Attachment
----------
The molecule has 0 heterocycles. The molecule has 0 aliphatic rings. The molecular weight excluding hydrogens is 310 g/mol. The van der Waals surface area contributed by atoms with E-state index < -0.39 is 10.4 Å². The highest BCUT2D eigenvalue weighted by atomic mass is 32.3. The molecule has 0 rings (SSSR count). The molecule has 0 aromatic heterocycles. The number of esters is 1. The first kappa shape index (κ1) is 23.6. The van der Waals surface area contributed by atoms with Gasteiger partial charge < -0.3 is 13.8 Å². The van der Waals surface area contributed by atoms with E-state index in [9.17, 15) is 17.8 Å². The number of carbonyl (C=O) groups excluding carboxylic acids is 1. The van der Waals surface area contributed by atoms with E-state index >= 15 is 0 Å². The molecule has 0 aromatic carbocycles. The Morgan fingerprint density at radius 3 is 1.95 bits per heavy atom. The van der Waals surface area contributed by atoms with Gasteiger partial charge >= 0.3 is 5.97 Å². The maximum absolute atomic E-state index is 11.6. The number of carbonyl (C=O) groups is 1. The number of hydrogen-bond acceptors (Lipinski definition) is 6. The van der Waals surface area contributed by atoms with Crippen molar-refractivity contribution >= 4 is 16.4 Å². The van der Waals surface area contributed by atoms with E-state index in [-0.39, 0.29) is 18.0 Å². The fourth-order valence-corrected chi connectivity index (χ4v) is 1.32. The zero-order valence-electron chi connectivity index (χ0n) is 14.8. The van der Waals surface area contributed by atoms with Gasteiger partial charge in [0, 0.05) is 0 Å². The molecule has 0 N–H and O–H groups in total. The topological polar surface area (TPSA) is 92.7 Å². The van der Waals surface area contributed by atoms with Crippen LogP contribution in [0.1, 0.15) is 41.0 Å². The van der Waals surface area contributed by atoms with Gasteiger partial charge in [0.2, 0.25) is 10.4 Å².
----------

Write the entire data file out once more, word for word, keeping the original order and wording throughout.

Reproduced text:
The molecule has 0 heterocycles. The molecule has 0 aliphatic rings. The molecular weight excluding hydrogens is 310 g/mol. The van der Waals surface area contributed by atoms with E-state index < -0.39 is 10.4 Å². The highest BCUT2D eigenvalue weighted by atomic mass is 32.3. The molecule has 0 rings (SSSR count). The molecule has 0 aromatic heterocycles. The number of esters is 1. The first kappa shape index (κ1) is 23.6. The van der Waals surface area contributed by atoms with Gasteiger partial charge < -0.3 is 13.8 Å². The van der Waals surface area contributed by atoms with E-state index in [9.17, 15) is 17.8 Å². The number of carbonyl (C=O) groups excluding carboxylic acids is 1. The van der Waals surface area contributed by atoms with E-state index >= 15 is 0 Å². The molecule has 0 aromatic carbocycles. The Morgan fingerprint density at radius 3 is 1.95 bits per heavy atom. The van der Waals surface area contributed by atoms with Gasteiger partial charge >= 0.3 is 5.97 Å². The maximum absolute atomic E-state index is 11.6. The number of carbonyl (C=O) groups is 1. The number of hydrogen-bond acceptors (Lipinski definition) is 6. The van der Waals surface area contributed by atoms with Crippen molar-refractivity contribution >= 4 is 16.4 Å². The van der Waals surface area contributed by atoms with E-state index in [-0.39, 0.29) is 18.0 Å². The fourth-order valence-corrected chi connectivity index (χ4v) is 1.32. The zero-order valence-electron chi connectivity index (χ0n) is 14.8. The van der Waals surface area contributed by atoms with Gasteiger partial charge in [0, 0.05) is 0 Å². The molecule has 0 N–H and O–H groups in total. The topological polar surface area (TPSA) is 92.7 Å². The van der Waals surface area contributed by atoms with Crippen LogP contribution in [0.1, 0.15) is 41.0 Å². The van der Waals surface area contributed by atoms with Gasteiger partial charge in [0.2, 0.25) is 10.4 Å².